Once upon a time, a parent died leaving the other elderly parent still living. Immediately, the three children of the family began to quarrel and fight over what should be done with that parent.
Could that be your brother? Or your older sister? Or your two older sisters against you? Oh yes, friends, you’d be amazed what warring siblings can to each other over an elderly parent. Over who owns that parent in the final months of years of life.
Clearly it’s not about love, not even love of the parent, since everyone knows you don’t actually demonstrate love by kidnapping someone.
I’ve seen and heard firsthand about these family issues of struggle. Although it may be presented as a fight for the right care for an elder, in reality it hardly ever is. It is about who wins. And it’s never the parent.
In fact, I can’t even imagine what a parent goes through whose children are bitterly fighting. The ones I’ve seen have been totally exhausted, as if with the failure of the family they made.
If it were about good parental care, then clearly the family members would all have a family meeting together to figure out the best for their parent.
If it means anything in all this, the most usual scenario is for one sibling to remove the parent from the in-home care being given, or being offered, by another sibling. Typically, the victor then removes the parent and sends them off to assisted living care. They never seem to be fighting to take their parent home.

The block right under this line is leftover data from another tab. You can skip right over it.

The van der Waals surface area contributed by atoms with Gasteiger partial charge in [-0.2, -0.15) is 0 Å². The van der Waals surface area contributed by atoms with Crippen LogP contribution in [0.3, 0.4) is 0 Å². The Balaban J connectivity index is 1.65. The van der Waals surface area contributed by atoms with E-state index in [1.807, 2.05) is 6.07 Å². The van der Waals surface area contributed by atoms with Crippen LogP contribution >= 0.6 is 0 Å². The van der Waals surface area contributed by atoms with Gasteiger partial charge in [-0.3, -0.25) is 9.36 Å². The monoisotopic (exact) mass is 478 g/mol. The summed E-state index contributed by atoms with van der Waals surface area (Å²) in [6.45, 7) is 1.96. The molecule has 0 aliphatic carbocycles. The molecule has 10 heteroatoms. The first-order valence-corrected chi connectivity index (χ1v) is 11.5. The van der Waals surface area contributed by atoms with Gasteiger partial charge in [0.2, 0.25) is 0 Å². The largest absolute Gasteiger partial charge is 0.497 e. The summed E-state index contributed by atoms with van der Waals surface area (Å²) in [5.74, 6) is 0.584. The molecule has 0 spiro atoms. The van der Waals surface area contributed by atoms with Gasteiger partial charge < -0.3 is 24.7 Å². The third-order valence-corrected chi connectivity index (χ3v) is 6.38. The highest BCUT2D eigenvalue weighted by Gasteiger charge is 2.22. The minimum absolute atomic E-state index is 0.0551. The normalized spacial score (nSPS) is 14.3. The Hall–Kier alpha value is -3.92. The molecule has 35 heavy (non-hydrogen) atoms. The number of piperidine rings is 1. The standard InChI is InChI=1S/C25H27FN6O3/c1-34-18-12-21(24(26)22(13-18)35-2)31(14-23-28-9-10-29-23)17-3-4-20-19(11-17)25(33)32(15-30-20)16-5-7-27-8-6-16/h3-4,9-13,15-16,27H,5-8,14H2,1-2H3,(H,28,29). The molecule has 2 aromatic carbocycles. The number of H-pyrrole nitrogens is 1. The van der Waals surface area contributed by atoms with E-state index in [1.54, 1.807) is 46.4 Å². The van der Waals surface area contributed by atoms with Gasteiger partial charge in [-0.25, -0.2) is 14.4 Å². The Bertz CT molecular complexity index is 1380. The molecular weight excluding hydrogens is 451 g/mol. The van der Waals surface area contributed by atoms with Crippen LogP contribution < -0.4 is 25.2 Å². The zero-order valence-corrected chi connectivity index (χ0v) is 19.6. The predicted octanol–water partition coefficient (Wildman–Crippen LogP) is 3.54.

It always looks as if it is something to do with the the willingness of one family member to give that at-home caregiving, while the other sibling has no intention of doing that. Could it really be that a sibling would rather sabotage that care relationship? Who knows? When it comes to families, outsiders seldom know the whole truth of motivation.
Now, if this is happening or has happened on your family, what can you do to assert your will?
You can call in Adult Protective Services. They will investigate accusations of abuse or neglect of the parent. If this fails to achieve the change you want, you can hire a lawyer. You can get advice on that from an elder law specialist, some of whom give good free advice.
However, it has to be said that the law and Adult Protective Services do not usually take the view that it is abusive to remove the parent from the home into assisted living. Even against that parent’s wishes. The usual scenario in these cases is that the parent has at least mild cognitive impairment.
This does not remove their legal right to be heard. However, a parent with mild dementia is probably in no position to actually establish the care they want. They have opinions but not abilities.
Can you fight your own siblings for care of a parent? Legally, yes. However, the one with the most money usually wins.
If you are not allowed to care for your parent, it’s not all over. Your parent will continue to need and appreciate your love and attention. Even in dementia, when a parent may not cognitively remember you coming, nevertheless the love you give is not lost. It is absorbed and it does make a difference.
So you never lose the importance of the love you give to your parent. Sometimes it’s the most you get to do. And it’s the greatest gift you can give, under any circumstance.